While many balance transfer cards also tempt cardholders with 0 percent introductory APRs on new purchases, I suggest refraining from making additional purchases with these cards. The best way to use a 0 percent balance transfer card is to move your high-rate balances from one or more cards, and then divide what you owe by the number of months in your interest-free term and try to stick to that fixed payment plan.

There’s a time and a place for a 0 percent introductory rate on new purchases — for instance, spreading out the impact of a pricey item such as an appliance or a piece of furniture — but mixing this approach with existing debt makes the payoff process much more complicated. Essentially, it forces you to hit a moving target.

The typical credit card minimum payment formula is just 1 percent of the balance plus interest each month. If you only pay the minimum on a balance transfer card, you’re going to have to make up a big difference at the end to avoid a hefty interest rate. That’s why trying to stick to that level payment plan is a much better approach.

The math is brutal if you only make minimum payments on a credit card that charges interest. The average credit card rate is 17.67 percent, very close to a record high. If you owe $5,270 (the national average, according to TransUnion) and you make minimum payments at 17.67 percent, you’ll be in debt for 193 months (more than 16 years) and you’ll owe a grand total of $6,418 in interest.

This illustrates why a balance transfer card can save you so much money, provided you pay off your balance in a timely fashion. If you’re able to pay $251 per month, you could pay off that $5,270 in 21 months without any interest at all. (This doesn’t include the 3 to 5 percent transfer fee, which would run between $158 and $264 in our example, but that’s a small price to pay compared with the alternative.)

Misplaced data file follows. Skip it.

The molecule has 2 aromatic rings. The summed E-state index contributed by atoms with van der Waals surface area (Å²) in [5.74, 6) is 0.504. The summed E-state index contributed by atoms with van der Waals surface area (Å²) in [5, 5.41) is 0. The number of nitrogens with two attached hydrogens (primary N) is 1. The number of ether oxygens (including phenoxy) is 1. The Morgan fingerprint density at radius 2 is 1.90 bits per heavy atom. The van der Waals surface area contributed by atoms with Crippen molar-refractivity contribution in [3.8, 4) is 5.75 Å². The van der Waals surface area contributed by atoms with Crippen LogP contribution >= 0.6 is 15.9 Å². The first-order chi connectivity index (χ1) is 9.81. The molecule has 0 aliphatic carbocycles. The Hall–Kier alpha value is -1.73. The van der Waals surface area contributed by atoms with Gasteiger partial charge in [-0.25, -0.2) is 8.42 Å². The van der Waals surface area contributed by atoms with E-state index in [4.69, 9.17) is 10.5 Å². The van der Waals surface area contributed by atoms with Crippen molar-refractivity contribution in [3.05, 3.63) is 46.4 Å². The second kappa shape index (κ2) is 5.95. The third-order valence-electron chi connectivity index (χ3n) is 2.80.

How to qualify for a 0 percent balance transfer card

You probably need good to excellent credit to qualify for one of the best balance transfer cards, which often means a credit score of 670 or above. The average American has a credit score of 716, according to FICO, so these offers are within reach for most people.

A bigger obstacle might be getting a credit limit high enough to transfer your entire balance. The past few years, card issuers have been stingier with credit limits than with approvals. The average credit limit for a credit card account originated in April 2022 was $4,993, according to Equifax. That’s down about 5 percent from $5,267 in 2019, even though more credit cards were originated in April 2022 than any other April on record. From April 2019 to April 2022, originations grew 23 percent.

In other words, if you have a sizable credit card balance (especially $5,000 or more), you might not be able to transfer your entire balance, especially if your credit score is less than pristine or your income is lower than the card issuer would like.

The bottom line

If you’re struggling with credit card debt, my favorite piece of advice is to use a 0 percent balance transfer card to pause that interest clock for up to 21 months. You could also consider alternatives such as personal loans (rates are as low as about 6 percent if you have good credit), nonprofit credit counseling and fundamentals such as earning more and spending less. An interest-free balance transfer promotion is probably the best way to get out of debt relatively quickly at the lowest possible cost.

Have a question about credit cards? E-mail me at ted.rossman@bankrate.com and I’d be happy to help.